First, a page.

50% of undergraduates plan to continue to further studies

Over 50% of undergraduate students are planning on continuing to study while 75% of students feel like they belong in higher education. This is according to the Eurostudent VI study which was published today, January 22, by Minister of State for Higher Education, Mary Mitchell O’Connor.

The report, under the jurisdiction of the Higher Education Authority (HEA), and the sixth of its kind, surveyed over 20,000 students attending higher education institutions on how they experience university life.

According to the report there are high levels of student satisfaction with the quality of teaching, the timetabling of studies and the facilities of the institution. When asked whether their lecturer inspired them, at the aggregate level, 47% of students either agree or strongly disagree with this statement. Greatest level of support for this statement was found amongst postgraduate and part-time students, at 60% and 57% respectively.

When respondents were asked if they would recommend their current study programme to other students, there was a considerable level of support for this statement with at least 70% agreeing or strongly agreeing with this statement. The aggregated level of disagreement was 11%.

When the respondents were asked if it was clear from the beginning of their programme what was expected of them, there are also consistent levels of support for this statement with 57% agreeing or strongly agreeing. This figure rises to 63% for postgraduates and 64% for part-time students.

The report also highlighted high levels of students feel like “they belonged in higher education”. At the aggregate level 75% of students disagreed with the statement that they don’t belong in higher education.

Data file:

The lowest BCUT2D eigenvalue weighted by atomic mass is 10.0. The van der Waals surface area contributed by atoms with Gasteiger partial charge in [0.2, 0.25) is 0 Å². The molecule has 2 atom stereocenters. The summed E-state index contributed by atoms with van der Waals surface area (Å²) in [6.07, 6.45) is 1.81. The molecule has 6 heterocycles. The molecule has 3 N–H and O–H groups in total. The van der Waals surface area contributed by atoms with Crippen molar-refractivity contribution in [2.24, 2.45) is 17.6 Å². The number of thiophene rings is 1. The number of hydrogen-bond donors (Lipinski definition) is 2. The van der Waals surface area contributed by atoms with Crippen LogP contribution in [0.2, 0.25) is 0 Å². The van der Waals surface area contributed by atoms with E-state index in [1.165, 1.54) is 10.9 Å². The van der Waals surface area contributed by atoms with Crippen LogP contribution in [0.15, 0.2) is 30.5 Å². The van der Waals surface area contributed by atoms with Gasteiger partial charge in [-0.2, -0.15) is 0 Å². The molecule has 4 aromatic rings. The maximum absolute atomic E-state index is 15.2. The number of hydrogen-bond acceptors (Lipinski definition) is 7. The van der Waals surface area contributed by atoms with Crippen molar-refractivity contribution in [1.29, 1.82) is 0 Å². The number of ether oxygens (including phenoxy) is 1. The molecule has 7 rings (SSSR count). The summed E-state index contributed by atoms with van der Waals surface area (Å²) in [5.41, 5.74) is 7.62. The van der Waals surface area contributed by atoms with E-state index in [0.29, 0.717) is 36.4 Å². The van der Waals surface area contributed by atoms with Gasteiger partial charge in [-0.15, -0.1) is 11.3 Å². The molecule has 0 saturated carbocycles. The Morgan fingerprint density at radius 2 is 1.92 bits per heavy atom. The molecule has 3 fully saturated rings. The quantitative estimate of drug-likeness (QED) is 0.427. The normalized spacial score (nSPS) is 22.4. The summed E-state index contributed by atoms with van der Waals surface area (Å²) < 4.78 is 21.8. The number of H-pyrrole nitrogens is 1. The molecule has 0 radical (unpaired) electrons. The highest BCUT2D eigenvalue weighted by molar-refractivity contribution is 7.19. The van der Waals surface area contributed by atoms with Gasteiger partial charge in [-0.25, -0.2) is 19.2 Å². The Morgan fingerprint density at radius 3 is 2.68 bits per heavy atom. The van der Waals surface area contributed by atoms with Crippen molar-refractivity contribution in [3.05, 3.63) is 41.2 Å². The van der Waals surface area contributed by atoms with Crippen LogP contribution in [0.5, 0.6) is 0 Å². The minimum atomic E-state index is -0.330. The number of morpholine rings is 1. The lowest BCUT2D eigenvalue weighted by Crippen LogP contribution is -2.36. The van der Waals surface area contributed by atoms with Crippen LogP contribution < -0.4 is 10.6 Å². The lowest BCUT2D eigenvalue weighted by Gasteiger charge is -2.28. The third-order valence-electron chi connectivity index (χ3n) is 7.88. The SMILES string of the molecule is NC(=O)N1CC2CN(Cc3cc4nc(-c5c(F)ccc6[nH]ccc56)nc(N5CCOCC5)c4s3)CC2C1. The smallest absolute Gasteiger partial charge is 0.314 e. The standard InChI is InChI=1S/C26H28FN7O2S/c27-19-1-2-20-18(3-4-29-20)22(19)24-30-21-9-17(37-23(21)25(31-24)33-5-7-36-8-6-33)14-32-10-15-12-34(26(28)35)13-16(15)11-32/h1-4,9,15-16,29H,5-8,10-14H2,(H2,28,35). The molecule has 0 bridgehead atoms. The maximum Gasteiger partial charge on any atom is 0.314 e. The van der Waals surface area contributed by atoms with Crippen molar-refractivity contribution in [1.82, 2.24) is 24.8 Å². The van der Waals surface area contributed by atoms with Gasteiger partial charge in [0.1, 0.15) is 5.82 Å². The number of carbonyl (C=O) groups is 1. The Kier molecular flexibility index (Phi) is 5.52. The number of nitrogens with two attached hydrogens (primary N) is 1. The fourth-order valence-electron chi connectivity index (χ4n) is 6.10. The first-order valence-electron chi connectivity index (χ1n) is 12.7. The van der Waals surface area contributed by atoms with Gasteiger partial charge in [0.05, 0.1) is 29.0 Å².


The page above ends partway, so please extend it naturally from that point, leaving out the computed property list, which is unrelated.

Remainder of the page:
For full time undergraduates who are not employed, the proportion of their total income came from a much more narrower range of sources. On average 35% of their total income comes from either friends or family and 34% from non-repayable student sources such as the Student Universal Support Ireland (SUSI) grant.

The average monthly income for all students who are employed is €910, and €568 for students who are not employed. These overall averages are higher than those obtained in the Eurostudent V survey, where on average the total monthly income for all students was €734.

The average monthly expenditure of all students was €832 of which €486 of this amount was met by the students themselves with the remaining €346 met by either their parents or partners. Accomodation was the largest single expenditure which accounts for over 40% of all expenditure, and the average spend on accommodation was €365. On average, students studying in Dublin pay €92 for their accommodation each month than students studying elsewhere.

The report also highlighted that the expenses of students often outstrip their incomes and that certain groups of students are heavily reliant upon external support from their parents or partners. According the the report’s findings approximately 36% of the total student population are experiencing serious or very serious financial difficulties. The report finds that students in institutes of technologies appear to be more likely to experience financial difficulties than students in universities. Students who work during the semester appear to experience lower levels of financial difficulties than those who do not.

Cian Mac Lochlainn

Cian Mac Lochlainn is an Economics and Politics student, and a Contributing Writer for Trinity News.